Growing Vegetables at Home
On 22nd September 2013, 21,017 individuals and 437 companies have pledged to plant an organic vegetable in their home or office as a step towards becoming self-sufficient (Planting Season: 2013). This initiative aims to teach people to provide healthy home grown food for their families and in turn, care for our earth by producing organic foods that are free from pesticides and chemicals.
Growing our own vegetables doesnt necessarily require that we live on farms, ploughing the land and investing much time and energy into producing crops. There are compact-living alternatives to harvesting and being proud of our own fresh food with limited space and busy life styles. Being able to pick our own herbs to use in cooking our dinner, or serving a salad made with home grown tomatoes, lettuce and cucumber can be cost-effective and empowering, knowing we have taken a step to be responsible for the quality of food we are feeding our families.
A number of vegetables and herbs can be grown in containers which can be placed on balconies or patios, or even in kitchens and offices. Containers can range from DIY crafted tubs using old plastic bottles, pallets or even an old laundry basket or bathtub, to stylish ceramic pots chosen to complement your dcor and prevent becoming an eyesore in your garden, kitchen or living space. Your imagination is your greatest tool in creating an attractive indoor vegetable garden.
Before beginning, it may be worthwhile considering investing in a worm bin. Earthworms, natures little composters, are becoming popular in homes as a means of disposing of vegetable and fruit peels and producing rich, nutrient dense compost. Buying organic compost to prepare your soil for planting is another option. It is also important to use organic seeds or seedlings that have not been genetically modified, and to adopt organic methods of pest control as the plants begin to sprout, grow and produce harvest.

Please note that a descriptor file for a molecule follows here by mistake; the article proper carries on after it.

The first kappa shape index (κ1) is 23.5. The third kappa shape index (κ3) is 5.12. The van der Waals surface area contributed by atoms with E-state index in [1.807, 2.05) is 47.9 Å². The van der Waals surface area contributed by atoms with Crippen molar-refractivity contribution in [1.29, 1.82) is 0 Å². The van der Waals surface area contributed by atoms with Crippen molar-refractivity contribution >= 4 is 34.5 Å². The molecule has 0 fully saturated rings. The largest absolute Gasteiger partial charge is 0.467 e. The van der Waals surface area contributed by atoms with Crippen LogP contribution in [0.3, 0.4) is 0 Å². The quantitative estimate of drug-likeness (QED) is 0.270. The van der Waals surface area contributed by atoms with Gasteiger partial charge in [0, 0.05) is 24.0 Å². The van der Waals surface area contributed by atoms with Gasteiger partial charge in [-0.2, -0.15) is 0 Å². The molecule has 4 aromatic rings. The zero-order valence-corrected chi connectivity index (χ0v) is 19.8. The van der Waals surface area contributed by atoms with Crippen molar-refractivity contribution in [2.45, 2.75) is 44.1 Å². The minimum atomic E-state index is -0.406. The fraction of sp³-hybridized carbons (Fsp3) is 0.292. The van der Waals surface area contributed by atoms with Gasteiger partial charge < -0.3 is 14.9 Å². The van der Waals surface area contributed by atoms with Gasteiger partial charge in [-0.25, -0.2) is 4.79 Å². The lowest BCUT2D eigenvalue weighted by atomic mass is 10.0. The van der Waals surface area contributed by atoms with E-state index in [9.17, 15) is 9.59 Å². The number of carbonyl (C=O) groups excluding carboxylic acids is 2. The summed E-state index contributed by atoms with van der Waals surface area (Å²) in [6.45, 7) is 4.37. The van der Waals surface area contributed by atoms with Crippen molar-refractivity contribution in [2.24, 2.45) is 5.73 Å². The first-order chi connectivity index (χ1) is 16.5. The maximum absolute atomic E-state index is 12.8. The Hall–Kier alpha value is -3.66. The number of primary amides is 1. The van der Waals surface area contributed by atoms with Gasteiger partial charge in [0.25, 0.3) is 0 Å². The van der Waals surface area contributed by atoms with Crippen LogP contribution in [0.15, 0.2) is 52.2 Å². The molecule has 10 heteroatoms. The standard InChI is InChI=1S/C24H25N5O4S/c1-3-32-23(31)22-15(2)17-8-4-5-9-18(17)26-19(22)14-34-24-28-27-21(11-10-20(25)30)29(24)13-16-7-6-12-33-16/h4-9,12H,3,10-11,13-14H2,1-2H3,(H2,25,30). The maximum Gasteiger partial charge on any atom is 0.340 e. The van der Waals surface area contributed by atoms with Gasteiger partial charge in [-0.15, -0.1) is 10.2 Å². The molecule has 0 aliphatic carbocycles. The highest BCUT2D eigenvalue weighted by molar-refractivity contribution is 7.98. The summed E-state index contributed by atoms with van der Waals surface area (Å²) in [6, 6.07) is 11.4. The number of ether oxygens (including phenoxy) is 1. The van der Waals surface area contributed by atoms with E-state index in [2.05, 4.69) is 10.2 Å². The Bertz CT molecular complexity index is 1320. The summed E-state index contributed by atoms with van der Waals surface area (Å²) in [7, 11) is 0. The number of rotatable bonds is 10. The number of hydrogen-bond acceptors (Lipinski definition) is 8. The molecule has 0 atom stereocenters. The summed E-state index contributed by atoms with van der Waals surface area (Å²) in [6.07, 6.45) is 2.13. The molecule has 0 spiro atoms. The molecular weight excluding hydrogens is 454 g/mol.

Plants that grow well in containers include tomatoes, potatoes, cucumbers, green beans, carrots, peppers, chillies, cabbage, lettuce, strawberries, parsley, basil, eggplants and courgettes. Surprisingly, potatoes can produce a large crop grown in a bag, such as a garbage bag or a large fabric shopping bag. A wooden stand with herb baskets can be an attractive addition to your patio.
Grow your own strawberries:
Alpine strawberries are easiest to grow. In South Africa, plant seeds in seed trays in August and plant out the seedlings in September and October.
- Pick your container a wine barrel, an old washing basket, a raised gutter or a flower bed make sure it has good drainage as strawberry plants will rot if they become waterlogged.
- Fill with soil that is well composted.
- Plant your strawberry seedlings.
- Water well 2 or 3 times a week in the mornings
- Strawberry plants take about a year to produce fruit.
- Once fruit appears reduce the amount of watering.
TIP: using hanging gutters to grow strawberries makes a pretty addition to a balcony or patio once the fruit appears – hanging down from the gutters.